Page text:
Two more movies have been added to the 17 Competition titles at the Cannes Film Festival that begins on May 13. The 17 movies were announced on April 16 in Paris. In recent years, this has been the festival's style of adding a few names in the several sections of the official selection just days before the 12-day event kicks off.
The first of the two films is Chronic by Mexican director Michel Franco, starring Tim Roth and Bitsis Tulloch. This is Franco's first ever English-language work -- a move that is clearly intended to expand the market, although India hardly ever seems to be in this radar.
Chronic tells us the story of a depressed male nurse who helps terminally ill patient -- a profession that has created a chasm between him and the family he abandoned. His efforts to reconnect with it will form the focus of the movie.
Franco and Roth had met at the 2012 Cannes -- where the auteur's After Lucia played at A Certain Regard, whose jury was chaired by Tim. It was there at the French Riviera that the two made up their minds to work together.
The second Competition title that has been included to take the total number in this category to 19 is The Valley of Love, helmed by Guillaume Nicloux. The movie has as its lead stars Isabelle Huppert and Gerard Depardieu (the man who famously eased himself in the aisle of a plane because the toilets were occupied and who in his teens had been a petty thief till a theatre talent spotter lifted him out of destitution and paid him to study drama). Depardieu was on the Croisette in 2014 with Abel Ferrara's controversial Welcome To New York, an veiled take on the Dominique Strauss-Kahn scandal.
Nicloux won the Best Screenplay Award at Tribeca in 2014 for The Kidnapping, a comedic interpretation of a rumoured abduction of a writer.In The Valley Of Love, Huppert and Depardieu essay Gerard and Elle, two celebrated actors who were once married and had a son. The boy's death reunites the two -- though in an eerily strange way.
Noe was part of Competition in 2002 (with his Irreversible) and 2009 (Enter the Void).Also part of Midnight/Special Screenings will be French director Robert Guediguian's Don't Tell Me The Boy Was Mad -- about a French Armenian lad who becomes a terrorist. Guediguian was in Competition in 2002 with Marie-Jo and Her Two Lovers, and in A Certain Regard in 2011 with The Snows of Kilimanjaro.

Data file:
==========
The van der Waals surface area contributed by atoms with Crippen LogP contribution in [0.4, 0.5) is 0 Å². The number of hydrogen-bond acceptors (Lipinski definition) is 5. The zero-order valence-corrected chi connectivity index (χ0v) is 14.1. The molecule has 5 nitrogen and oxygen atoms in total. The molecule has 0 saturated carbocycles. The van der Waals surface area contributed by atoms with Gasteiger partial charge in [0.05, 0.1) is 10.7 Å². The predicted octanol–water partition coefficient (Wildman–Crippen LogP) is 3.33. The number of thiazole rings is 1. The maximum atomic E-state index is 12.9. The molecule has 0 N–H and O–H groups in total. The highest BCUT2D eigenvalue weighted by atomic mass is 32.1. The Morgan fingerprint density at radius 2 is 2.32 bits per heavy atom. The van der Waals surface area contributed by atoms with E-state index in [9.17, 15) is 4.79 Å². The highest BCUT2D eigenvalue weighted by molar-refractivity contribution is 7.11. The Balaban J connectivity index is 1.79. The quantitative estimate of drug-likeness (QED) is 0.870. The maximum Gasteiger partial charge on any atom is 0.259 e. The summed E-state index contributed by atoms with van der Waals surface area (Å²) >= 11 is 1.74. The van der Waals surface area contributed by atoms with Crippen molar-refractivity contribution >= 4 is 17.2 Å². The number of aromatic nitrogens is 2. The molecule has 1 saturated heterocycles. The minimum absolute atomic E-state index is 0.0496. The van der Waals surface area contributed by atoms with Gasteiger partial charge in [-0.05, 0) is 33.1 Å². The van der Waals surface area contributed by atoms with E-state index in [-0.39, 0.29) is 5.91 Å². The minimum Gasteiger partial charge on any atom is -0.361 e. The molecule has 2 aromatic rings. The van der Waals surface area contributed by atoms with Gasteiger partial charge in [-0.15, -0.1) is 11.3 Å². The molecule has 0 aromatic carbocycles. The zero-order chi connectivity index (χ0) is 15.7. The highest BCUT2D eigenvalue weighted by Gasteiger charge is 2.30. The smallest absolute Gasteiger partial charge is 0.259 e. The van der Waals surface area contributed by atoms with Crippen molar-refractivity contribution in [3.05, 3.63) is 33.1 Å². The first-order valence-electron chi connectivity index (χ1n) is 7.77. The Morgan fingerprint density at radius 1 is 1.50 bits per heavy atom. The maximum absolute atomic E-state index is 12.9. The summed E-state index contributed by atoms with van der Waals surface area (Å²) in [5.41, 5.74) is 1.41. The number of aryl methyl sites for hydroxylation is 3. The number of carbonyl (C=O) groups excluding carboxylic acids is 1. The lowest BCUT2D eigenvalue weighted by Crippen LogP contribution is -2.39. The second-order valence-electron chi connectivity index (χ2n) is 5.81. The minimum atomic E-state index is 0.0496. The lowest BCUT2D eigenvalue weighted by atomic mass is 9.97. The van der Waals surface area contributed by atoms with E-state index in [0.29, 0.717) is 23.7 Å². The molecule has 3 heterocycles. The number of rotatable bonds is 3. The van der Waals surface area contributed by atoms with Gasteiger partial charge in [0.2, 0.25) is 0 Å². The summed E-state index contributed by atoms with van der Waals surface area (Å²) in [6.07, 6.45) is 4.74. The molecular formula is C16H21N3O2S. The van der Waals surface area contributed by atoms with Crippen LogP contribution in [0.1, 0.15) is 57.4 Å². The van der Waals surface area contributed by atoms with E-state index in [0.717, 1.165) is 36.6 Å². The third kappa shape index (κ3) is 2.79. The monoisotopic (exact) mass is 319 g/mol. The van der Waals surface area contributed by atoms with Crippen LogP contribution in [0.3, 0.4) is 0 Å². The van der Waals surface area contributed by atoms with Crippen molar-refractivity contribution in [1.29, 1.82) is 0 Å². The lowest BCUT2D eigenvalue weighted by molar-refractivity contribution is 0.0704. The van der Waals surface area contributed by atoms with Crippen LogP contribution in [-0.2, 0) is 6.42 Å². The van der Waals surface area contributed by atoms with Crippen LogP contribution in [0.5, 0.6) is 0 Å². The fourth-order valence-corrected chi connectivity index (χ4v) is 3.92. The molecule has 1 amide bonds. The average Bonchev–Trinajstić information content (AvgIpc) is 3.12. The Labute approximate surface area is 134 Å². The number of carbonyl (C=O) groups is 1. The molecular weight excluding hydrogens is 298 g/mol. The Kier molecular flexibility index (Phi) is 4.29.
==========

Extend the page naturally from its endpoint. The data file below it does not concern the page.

There have been five additions in A Certain Regard. Naomi Kawase's An (Japan) -- which is about the friendship between an old lady and a baker -- will set this section rolling. Kawase has vied for the Palm d'Or on four occasions: Shara (2003), The Mourning Forest (2007) (which won the Grand Jury Prize), Hanezu (2011) and Still the Water (2014). In 1997, she won the Camera d'Or for Suzaku.
Thailand's Apichatpong Weerasethakul, who clinched the Palme d'Or in 2010 with Uncle Boonmee Who Can Recall His Past Lives, returns with Cemetery of Splendour, which talks about a lonesome housewife who tends a soldier with sleeping sickness and falls into a hallucination, which triggers strange dreams, phantoms, and romance. A typical Weerasethakul idea.
The Philippines' Brillante Mendoza will be back at Cannes with Taklub, a dramatic tale of typhoon survivors. Mendoza won the Best Director trophy for Kinatay in 2009.
Lamb by debutant Yared Zeleke, will be the first work from Ethiopia to screen in official selection. It is a poignant story of a nine-year-old and his constant companion, a sheep names Chuni.
Finally, Alias Maria is a war drama from Colombian auteur Jose Luis Rugeles.
(Gautaman Bhaskaran has covered the Cannes Film Festival for 25 years.)